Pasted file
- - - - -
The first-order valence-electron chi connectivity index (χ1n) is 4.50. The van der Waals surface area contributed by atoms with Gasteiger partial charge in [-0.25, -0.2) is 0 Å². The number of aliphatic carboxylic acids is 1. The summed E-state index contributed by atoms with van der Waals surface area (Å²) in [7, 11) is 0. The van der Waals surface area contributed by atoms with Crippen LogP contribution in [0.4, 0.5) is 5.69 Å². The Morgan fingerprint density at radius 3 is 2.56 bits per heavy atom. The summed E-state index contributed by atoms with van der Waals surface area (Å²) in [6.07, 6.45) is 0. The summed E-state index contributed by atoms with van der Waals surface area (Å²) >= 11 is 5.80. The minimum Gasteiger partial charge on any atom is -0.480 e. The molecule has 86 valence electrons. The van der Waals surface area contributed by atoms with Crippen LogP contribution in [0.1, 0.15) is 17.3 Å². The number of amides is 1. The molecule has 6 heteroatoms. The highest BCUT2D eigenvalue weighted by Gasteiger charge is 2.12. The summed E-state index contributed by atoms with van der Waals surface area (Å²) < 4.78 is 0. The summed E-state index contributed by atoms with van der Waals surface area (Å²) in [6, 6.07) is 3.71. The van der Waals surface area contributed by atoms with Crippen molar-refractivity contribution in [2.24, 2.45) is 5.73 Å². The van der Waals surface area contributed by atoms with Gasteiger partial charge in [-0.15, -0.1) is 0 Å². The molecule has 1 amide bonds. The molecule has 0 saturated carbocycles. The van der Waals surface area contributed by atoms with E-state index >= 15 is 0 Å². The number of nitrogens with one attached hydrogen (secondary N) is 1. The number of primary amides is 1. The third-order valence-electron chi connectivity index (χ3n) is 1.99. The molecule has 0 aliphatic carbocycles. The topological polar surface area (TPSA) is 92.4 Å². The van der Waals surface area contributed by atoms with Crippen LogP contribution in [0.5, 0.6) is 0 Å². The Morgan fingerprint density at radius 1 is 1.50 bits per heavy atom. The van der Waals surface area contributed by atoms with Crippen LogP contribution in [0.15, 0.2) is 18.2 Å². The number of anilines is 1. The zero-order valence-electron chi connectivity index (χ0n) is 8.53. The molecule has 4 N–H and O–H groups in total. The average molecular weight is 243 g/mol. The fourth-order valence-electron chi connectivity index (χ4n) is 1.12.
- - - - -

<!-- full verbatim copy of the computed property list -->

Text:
The first-order valence-electron chi connectivity index (χ1n) is 4.50. The van der Waals surface area contributed by atoms with Gasteiger partial charge in [-0.25, -0.2) is 0 Å². The number of aliphatic carboxylic acids is 1. The summed E-state index contributed by atoms with van der Waals surface area (Å²) in [7, 11) is 0. The van der Waals surface area contributed by atoms with Crippen LogP contribution in [0.4, 0.5) is 5.69 Å². The Morgan fingerprint density at radius 3 is 2.56 bits per heavy atom. The summed E-state index contributed by atoms with van der Waals surface area (Å²) in [6.07, 6.45) is 0. The summed E-state index contributed by atoms with van der Waals surface area (Å²) >= 11 is 5.80. The minimum Gasteiger partial charge on any atom is -0.480 e. The molecule has 86 valence electrons. The van der Waals surface area contributed by atoms with Crippen LogP contribution in [0.1, 0.15) is 17.3 Å². The number of amides is 1. The molecule has 6 heteroatoms. The highest BCUT2D eigenvalue weighted by Gasteiger charge is 2.12. The summed E-state index contributed by atoms with van der Waals surface area (Å²) < 4.78 is 0. The summed E-state index contributed by atoms with van der Waals surface area (Å²) in [6, 6.07) is 3.71. The van der Waals surface area contributed by atoms with Crippen molar-refractivity contribution in [2.24, 2.45) is 5.73 Å². The van der Waals surface area contributed by atoms with Gasteiger partial charge in [-0.15, -0.1) is 0 Å². The molecule has 1 amide bonds. The molecule has 0 saturated carbocycles. The van der Waals surface area contributed by atoms with E-state index >= 15 is 0 Å². The number of nitrogens with one attached hydrogen (secondary N) is 1. The number of primary amides is 1. The third-order valence-electron chi connectivity index (χ3n) is 1.99. The molecule has 0 aliphatic carbocycles. The topological polar surface area (TPSA) is 92.4 Å². The van der Waals surface area contributed by atoms with Crippen LogP contribution in [0.5, 0.6) is 0 Å². The Morgan fingerprint density at radius 1 is 1.50 bits per heavy atom. The van der Waals surface area contributed by atoms with Crippen LogP contribution in [0.15, 0.2) is 18.2 Å². The number of anilines is 1. The zero-order valence-electron chi connectivity index (χ0n) is 8.53. The molecule has 4 N–H and O–H groups in total. The average molecular weight is 243 g/mol. The fourth-order valence-electron chi connectivity index (χ4n) is 1.12.